Shrinu Kushagra, PhD candidate
David R. Cheriton School of Computer Science
Data de-duplication is the task of detecting multiple records that correspond to the same real-world entity in a database. In this work, we view de-duplication as a clustering problem. We introduce a framework which we call promise correlation clustering. Given a complete graph $G$ with the edges labeled $0$ and $1$, the goal is to find a clustering that minimizes the number of $0$ edges within a cluster plus the number of $1$ edges across different clusters (or correlation loss). The optimal clustering can also be viewed as a complete graph $G^*$ with edges corresponding to points in the same cluster being labeled $0$ and other edges being labeled $1$.
Under the promise that the edge difference between $G$ and $G^*$ is "small," we prove that finding the optimal clustering (or $G^*$) is still NP-Hard. Furthermore, the problem is NP-Hard (assuming the ETH-hypothesis) even when given access to an oracle (when the learner is allowed to interact with a domain expert, asking whether two given instances belong to the same cluster or not).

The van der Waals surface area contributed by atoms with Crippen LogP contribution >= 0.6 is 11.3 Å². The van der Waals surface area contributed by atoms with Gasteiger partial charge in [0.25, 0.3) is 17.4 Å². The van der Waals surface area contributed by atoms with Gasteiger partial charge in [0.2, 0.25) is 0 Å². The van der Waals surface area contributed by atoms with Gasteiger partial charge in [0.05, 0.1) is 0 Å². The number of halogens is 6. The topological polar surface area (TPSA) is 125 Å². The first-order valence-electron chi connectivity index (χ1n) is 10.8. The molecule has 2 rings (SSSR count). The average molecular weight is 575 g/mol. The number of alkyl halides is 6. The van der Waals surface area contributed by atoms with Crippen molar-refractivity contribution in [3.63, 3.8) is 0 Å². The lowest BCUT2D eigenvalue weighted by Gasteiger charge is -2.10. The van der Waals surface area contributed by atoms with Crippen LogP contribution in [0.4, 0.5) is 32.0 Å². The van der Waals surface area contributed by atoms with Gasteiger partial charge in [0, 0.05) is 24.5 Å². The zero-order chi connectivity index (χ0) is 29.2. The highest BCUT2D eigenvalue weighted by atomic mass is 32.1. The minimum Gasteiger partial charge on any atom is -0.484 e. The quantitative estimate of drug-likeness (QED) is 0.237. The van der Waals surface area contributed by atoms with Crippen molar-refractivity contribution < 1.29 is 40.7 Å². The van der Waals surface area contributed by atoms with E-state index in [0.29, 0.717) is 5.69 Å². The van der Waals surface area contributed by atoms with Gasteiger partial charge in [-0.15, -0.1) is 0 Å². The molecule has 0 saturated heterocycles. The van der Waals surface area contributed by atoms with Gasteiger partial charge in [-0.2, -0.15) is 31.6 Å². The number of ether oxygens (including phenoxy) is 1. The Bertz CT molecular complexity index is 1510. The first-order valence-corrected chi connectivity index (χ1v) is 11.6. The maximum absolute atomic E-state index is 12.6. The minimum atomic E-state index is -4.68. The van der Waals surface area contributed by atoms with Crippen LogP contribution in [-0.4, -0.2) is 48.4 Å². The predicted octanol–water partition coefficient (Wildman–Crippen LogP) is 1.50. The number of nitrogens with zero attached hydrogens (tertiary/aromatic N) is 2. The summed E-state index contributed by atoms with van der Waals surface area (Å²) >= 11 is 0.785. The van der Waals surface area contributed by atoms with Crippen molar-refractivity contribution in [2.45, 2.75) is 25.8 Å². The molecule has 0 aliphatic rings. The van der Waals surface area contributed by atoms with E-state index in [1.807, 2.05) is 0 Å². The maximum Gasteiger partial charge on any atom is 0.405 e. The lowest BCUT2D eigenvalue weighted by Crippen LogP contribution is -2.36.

Given these negative results, we consider a restricted version of correlation clustering. As before, the goal is to find a clustering that minimizes the correlation loss. However, we restrict ourselves to a given class $\mc F$ of clusterings. We offer a semi-supervised algorithmic approach to solve the restricted variant with success guarantees.
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